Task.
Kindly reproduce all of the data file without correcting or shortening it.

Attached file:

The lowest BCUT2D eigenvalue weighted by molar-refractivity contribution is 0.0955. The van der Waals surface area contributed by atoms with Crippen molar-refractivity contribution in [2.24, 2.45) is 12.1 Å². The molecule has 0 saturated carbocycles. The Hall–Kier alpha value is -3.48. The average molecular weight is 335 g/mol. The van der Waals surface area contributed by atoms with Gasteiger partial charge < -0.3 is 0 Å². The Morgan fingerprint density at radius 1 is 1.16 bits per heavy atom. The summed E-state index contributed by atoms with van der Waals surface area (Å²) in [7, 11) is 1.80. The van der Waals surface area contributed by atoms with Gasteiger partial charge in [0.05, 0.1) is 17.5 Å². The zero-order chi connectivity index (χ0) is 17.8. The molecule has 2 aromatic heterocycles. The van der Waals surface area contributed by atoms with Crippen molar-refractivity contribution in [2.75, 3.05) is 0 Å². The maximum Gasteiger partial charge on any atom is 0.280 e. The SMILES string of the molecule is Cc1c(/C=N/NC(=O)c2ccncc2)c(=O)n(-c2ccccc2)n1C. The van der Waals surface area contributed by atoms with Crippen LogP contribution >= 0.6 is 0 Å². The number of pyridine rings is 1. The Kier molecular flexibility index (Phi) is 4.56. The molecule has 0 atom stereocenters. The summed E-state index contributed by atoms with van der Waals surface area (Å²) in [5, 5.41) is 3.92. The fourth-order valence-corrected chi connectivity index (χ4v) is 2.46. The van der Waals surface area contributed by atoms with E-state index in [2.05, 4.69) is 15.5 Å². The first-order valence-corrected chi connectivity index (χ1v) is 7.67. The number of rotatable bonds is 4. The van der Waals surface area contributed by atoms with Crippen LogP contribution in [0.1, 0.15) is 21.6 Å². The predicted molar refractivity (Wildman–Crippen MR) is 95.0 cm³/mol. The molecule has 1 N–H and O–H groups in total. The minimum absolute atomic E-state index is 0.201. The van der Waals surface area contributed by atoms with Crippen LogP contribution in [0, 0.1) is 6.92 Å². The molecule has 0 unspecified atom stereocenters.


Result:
The lowest BCUT2D eigenvalue weighted by molar-refractivity contribution is 0.0955. The van der Waals surface area contributed by atoms with Crippen molar-refractivity contribution in [2.24, 2.45) is 12.1 Å². The molecule has 0 saturated carbocycles. The Hall–Kier alpha value is -3.48. The average molecular weight is 335 g/mol. The van der Waals surface area contributed by atoms with Gasteiger partial charge < -0.3 is 0 Å². The Morgan fingerprint density at radius 1 is 1.16 bits per heavy atom. The summed E-state index contributed by atoms with van der Waals surface area (Å²) in [7, 11) is 1.80. The van der Waals surface area contributed by atoms with Gasteiger partial charge in [0.05, 0.1) is 17.5 Å². The zero-order chi connectivity index (χ0) is 17.8. The molecule has 2 aromatic heterocycles. The van der Waals surface area contributed by atoms with Crippen molar-refractivity contribution in [2.75, 3.05) is 0 Å². The maximum Gasteiger partial charge on any atom is 0.280 e. The SMILES string of the molecule is Cc1c(/C=N/NC(=O)c2ccncc2)c(=O)n(-c2ccccc2)n1C. The van der Waals surface area contributed by atoms with Crippen LogP contribution >= 0.6 is 0 Å². The number of pyridine rings is 1. The Kier molecular flexibility index (Phi) is 4.56. The molecule has 0 atom stereocenters. The summed E-state index contributed by atoms with van der Waals surface area (Å²) in [5, 5.41) is 3.92. The fourth-order valence-corrected chi connectivity index (χ4v) is 2.46. The van der Waals surface area contributed by atoms with E-state index in [2.05, 4.69) is 15.5 Å². The first-order valence-corrected chi connectivity index (χ1v) is 7.67. The number of rotatable bonds is 4. The van der Waals surface area contributed by atoms with Crippen LogP contribution in [0.1, 0.15) is 21.6 Å². The predicted molar refractivity (Wildman–Crippen MR) is 95.0 cm³/mol. The molecule has 1 N–H and O–H groups in total. The minimum absolute atomic E-state index is 0.201. The van der Waals surface area contributed by atoms with Crippen LogP contribution in [0, 0.1) is 6.92 Å². The molecule has 0 unspecified atom stereocenters.